Underpassage in Ljubljana

In the 1960's, Ljubljana like most other European cities gave way to the urban development oriented around the needs of the motorised traffic. Many of the streets in central town were transformed into multi lane roads with narrow sidewalks and without bicycle lanes.

Motorised traffic was given priority over pedestrian routes, which – amidst endeavours for greater traffic fluctuation – were gradually pushed underground. Below the Slovenska Street, which is running through the very centre of the town, two underpasses were built: the Ajdovščina and the Plečnik Underpass.The second one is one of the busiest links between the old and the new part of Ljubljana. It connects the central Zvezda Park with the Plečnik Square in front of the Maximarket department store. The architect Bitenc’s design from the 60’s is very well planned. The stairs and the ramps descend slowly to the level of the underpass, leaving enough space for the presentation of Roman remains of ancient Emona, which were found in this place. From the very beginning, the underpass gave home to several shops and bars: there was a gallery, a night club, s shoe shop and a fishmonger’s. However, due to poor maintenance, they were gradually closed. This only worsened the situation in the underpass. For quite some time, its walls were covered in graffiti, the plaster was falling off, the lights were smashed and an unpleasant smell was spreading out of it.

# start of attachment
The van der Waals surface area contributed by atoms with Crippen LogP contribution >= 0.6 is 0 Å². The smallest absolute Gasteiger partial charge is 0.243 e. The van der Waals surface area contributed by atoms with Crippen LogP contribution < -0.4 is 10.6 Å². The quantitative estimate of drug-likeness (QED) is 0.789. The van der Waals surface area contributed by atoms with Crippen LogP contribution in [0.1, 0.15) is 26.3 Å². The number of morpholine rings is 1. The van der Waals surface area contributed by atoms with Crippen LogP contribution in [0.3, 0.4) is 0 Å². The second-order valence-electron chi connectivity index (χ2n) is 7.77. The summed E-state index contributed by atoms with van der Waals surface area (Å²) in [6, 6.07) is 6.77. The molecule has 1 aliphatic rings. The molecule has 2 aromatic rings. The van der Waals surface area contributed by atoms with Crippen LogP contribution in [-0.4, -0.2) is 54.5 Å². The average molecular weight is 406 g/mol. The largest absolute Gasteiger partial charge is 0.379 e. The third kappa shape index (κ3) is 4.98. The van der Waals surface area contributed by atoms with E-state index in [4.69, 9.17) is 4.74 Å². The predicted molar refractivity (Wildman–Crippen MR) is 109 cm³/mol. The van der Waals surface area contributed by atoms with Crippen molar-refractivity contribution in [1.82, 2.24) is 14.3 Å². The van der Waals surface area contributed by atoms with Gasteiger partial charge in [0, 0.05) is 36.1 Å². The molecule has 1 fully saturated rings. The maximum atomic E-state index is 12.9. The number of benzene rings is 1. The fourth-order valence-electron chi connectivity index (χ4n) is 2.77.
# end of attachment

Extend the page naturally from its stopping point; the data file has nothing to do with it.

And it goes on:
With the renovation of the roadway above it, the opportunity arose to renovate and enliven the underpass at the same time. The renovation aimed at two things: to repair the stairs and the ramps as well as reconceptualise the shops in the underpass. We decided to use metal wall panels, which can perform several functions: behind them there are lights, dustbins and benches, they prevent graffiti drawing, and their gold colour makes a pleasant atmosphere. Each second panel can be opened, so that during the day a display window can spring to life behind it, however, during the night the closed panels protect it from vandalism. At both underpass entrances, where there is still enough daylight, we placed several wooden benches, growing out of the metal panels.

With the renovation, we tried to show, that infrastructural objects are in fact constituent elements of public space and can – if properly designed and more importantly maintained – function as a meeting place where people hang out and in this function improve the cityscape.

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